Symmetric key management is the key management of cryptographic symmetric encryption keys. In a symmetric key algorithm the keys involved are identical for both encrypting and decrypting a message. Such keys must be chosen carefully, and distributed and stored securely. In any system there may be multiple keys for various purposes. Accordingly, key management is central to the successful and secure use of symmetric key algorithms.
The main characteristics of symmetric key management are:
- key generation
- key exchange
- key storage
- key usage
Key generation is part of key management. It is important, for some algorithms have weak keys which make cryptanalysis easier, even much easier. DES, the US Government approved cipher standard has, for instance, four known weak keys. These keys must be known, if they exist, and eliminated from the pool of possible keys. Otherwise, the chief requirement of a key for symmetric cipher use is unpredictability, specifically to any potential attacker. This is somewhat like the case of passwords. Because this is equivalent to high entropy, and because keys can be thought of as a string of bits, the usual technique for generating a key is to select one from a pool of binary random numbers.
Equivalently, one may say that the output of a key generating function should not support a conclusion about the input.
In either case, the quality of the random number generator used should be as high as possible. This is difficult to achieve in practice. Many key derivation functions use a mathematical one way function, such as a cryptographic hash functions like MD5 or SHA 1. If used carefully these prevent an attacker from learning the input to the KDF and from guessing it with any better likelihood of getting it correct than chance. Hash function outputs are not random, being deterministically dependent on their inputs, and so their inputs should have high entropy.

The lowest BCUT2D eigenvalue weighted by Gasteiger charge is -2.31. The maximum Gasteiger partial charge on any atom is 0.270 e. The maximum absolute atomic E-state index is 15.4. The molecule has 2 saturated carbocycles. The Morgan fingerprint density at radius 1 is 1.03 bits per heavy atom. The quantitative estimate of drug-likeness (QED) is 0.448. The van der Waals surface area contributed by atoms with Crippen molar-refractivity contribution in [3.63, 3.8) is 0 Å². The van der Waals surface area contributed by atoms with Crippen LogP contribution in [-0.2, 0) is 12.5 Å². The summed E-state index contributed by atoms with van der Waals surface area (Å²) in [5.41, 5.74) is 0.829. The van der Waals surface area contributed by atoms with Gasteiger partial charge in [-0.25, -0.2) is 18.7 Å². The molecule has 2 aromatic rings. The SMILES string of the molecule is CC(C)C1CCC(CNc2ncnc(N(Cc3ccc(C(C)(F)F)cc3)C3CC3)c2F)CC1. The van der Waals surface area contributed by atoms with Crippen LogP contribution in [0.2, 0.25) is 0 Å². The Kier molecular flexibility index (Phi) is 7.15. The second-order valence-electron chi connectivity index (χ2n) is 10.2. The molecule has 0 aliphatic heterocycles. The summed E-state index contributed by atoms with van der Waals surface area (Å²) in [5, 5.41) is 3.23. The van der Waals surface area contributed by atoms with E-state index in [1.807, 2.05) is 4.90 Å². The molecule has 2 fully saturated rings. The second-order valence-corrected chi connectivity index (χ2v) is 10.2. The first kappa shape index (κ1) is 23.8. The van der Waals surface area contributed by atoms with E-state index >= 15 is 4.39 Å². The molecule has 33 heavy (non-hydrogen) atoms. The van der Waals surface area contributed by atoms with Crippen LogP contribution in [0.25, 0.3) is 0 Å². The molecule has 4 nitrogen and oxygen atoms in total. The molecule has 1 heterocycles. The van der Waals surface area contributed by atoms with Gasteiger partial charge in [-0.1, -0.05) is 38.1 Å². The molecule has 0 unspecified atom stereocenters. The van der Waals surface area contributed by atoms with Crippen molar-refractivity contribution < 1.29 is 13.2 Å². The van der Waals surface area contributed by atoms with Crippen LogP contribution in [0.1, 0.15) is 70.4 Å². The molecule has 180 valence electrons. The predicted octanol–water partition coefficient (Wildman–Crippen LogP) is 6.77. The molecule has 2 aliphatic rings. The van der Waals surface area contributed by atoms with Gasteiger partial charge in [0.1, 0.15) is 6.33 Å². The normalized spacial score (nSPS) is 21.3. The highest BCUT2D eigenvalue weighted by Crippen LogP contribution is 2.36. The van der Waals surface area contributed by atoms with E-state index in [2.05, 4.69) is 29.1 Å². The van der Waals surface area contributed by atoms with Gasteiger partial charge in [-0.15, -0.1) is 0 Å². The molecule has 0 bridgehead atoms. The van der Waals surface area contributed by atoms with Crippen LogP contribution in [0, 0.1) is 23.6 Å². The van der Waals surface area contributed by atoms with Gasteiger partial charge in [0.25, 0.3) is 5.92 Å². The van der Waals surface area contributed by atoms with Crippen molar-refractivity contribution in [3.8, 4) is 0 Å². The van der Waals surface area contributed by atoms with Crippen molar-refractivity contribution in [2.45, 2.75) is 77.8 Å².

Keys are often derived from a password, or more satisfactorily (passwords being unlikely to be randomly chosen) from pseudo random number generator, some of which are also cryptographically secure. Many pseudo random number generators are entirely unsuitable for such a use however, as they are not in fact random, and so do not have high entropy.
Prior to any communication protected by a symmetric key encryption algorithm, both parties (and no one else) must possess the same properly generated key. Formerly, exchange of such a key was extremely troublesome, and was greatly eased by access to secure communications such as a diplomatic bag. Clear text exchange is quite impractical as any interceptor will immediately learn the key to be used and so will be able to decrypt messages they weren't intended to have access to.